Chinua Achebe

Front Cover
Cambridge University Press, Mar 26, 1992 - Language Arts & Disciplines - 199 pages
0 Reviews
This book provides a detailed examination of the writings of Chinua Achebe, Africa's best-known and most widely-read author, shortlisted for the 1987 Booker Prize. Dr Innes studies his writings, lectures and activities chronologically, in the context of Nigerian culture and politics and their interaction with Western cultures and powers. Her analysis goes beyond that of previously published studies, to examine Achebe's short stories, essays and poetry, and his most recent publications, Anthills of the Savannah (1987) and Hopes and Impediments (1988). Particular emphasis is placed on Achebe's departure from European literary models to create a new kind of fiction which seeks to challenge the preconceptions of African and Western audiences alike, and which is of considerable literary and political significance. This study will be invaluable to readers of Achebe and to students and teachers of African literature and politics, and modern fiction.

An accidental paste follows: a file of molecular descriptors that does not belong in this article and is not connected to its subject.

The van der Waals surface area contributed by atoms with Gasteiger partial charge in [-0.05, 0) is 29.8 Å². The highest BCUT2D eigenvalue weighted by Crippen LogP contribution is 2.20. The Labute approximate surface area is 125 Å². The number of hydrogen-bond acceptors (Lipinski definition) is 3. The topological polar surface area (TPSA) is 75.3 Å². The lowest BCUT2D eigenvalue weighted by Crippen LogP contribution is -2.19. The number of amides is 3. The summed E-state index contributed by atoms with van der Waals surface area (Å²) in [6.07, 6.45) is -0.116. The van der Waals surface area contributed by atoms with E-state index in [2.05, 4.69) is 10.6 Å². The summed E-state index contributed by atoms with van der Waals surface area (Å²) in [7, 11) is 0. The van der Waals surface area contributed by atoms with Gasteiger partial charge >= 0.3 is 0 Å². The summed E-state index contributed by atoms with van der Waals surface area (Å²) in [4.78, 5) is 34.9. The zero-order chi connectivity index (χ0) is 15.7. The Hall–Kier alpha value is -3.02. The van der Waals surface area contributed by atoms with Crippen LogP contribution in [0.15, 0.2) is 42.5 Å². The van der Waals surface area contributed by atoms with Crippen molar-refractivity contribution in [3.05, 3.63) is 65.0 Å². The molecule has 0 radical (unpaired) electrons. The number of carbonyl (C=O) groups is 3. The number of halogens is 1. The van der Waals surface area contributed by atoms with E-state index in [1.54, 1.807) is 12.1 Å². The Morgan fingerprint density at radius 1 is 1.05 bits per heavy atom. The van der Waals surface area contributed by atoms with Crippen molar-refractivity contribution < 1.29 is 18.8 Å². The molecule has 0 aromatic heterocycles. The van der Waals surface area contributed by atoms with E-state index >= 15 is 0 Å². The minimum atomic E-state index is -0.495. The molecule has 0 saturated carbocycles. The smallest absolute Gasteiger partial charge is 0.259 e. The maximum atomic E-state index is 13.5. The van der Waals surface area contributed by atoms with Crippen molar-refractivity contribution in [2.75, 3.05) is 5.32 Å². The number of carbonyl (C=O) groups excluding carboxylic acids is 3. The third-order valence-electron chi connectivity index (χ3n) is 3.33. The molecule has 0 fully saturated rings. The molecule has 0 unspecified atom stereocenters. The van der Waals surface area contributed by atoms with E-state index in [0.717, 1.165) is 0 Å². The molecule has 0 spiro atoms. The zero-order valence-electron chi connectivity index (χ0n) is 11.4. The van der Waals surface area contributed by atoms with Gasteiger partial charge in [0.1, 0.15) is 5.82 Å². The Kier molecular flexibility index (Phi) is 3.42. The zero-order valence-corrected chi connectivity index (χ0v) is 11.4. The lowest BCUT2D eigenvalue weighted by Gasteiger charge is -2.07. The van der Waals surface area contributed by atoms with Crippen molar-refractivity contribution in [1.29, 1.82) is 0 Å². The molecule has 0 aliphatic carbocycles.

What people are saying - Write a review

We haven't found any reviews in the usual places.

Contents

Acknowledgements
xiii
List of abbreviations
xiv
Chronology
xv
Introduction
1
Origins
4
A less superficial picture Things Fall Apart
21
The best lack all conviction No Longer at Ease
42
Religion and power in Africa Arrow of God
64
The novelist as critic politics and criticism 19601988
102
Marginal lives Girls at War and Other Stories
121
Poetry and war Beware Soul Brother and Other Poems
134
The critic as novelist Anthills of the Savannah
150
Conclusion
165
Notes
174
Bibliography
186
Index
197

Courting the voters A Man of the People
83

Common terms and phrases

Popular passages

Page ix - Language, for the individual consciousness, lies on the borderline between oneself and the other. The word in language is half someone else's. It becomes 'one's own...

References to this book

All Book Search results »

Bibliographic information